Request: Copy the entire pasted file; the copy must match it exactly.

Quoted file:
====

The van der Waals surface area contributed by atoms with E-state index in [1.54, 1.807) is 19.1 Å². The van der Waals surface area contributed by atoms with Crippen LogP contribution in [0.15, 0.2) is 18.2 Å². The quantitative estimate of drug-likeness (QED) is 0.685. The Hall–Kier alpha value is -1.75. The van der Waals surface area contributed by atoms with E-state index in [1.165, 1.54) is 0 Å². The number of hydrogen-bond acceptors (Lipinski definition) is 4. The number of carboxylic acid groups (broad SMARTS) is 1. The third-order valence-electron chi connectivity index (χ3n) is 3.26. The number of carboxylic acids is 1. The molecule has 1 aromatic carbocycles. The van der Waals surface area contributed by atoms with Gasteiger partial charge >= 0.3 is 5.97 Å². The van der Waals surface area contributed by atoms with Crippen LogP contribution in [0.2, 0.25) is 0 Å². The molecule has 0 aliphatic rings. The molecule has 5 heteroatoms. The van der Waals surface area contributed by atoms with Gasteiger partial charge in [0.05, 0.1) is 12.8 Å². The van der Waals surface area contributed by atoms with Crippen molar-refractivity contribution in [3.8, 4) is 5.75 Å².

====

The van der Waals surface area contributed by atoms with E-state index in [1.54, 1.807) is 19.1 Å². The van der Waals surface area contributed by atoms with Crippen LogP contribution in [0.15, 0.2) is 18.2 Å². The quantitative estimate of drug-likeness (QED) is 0.685. The Hall–Kier alpha value is -1.75. The van der Waals surface area contributed by atoms with E-state index in [1.165, 1.54) is 0 Å². The number of hydrogen-bond acceptors (Lipinski definition) is 4. The number of carboxylic acid groups (broad SMARTS) is 1. The third-order valence-electron chi connectivity index (χ3n) is 3.26. The number of carboxylic acids is 1. The molecule has 1 aromatic carbocycles. The van der Waals surface area contributed by atoms with Gasteiger partial charge >= 0.3 is 5.97 Å². The van der Waals surface area contributed by atoms with Crippen LogP contribution in [0.2, 0.25) is 0 Å². The molecule has 0 aliphatic rings. The molecule has 5 heteroatoms. The van der Waals surface area contributed by atoms with Gasteiger partial charge in [0.05, 0.1) is 12.8 Å². The van der Waals surface area contributed by atoms with Crippen molar-refractivity contribution in [3.8, 4) is 5.75 Å².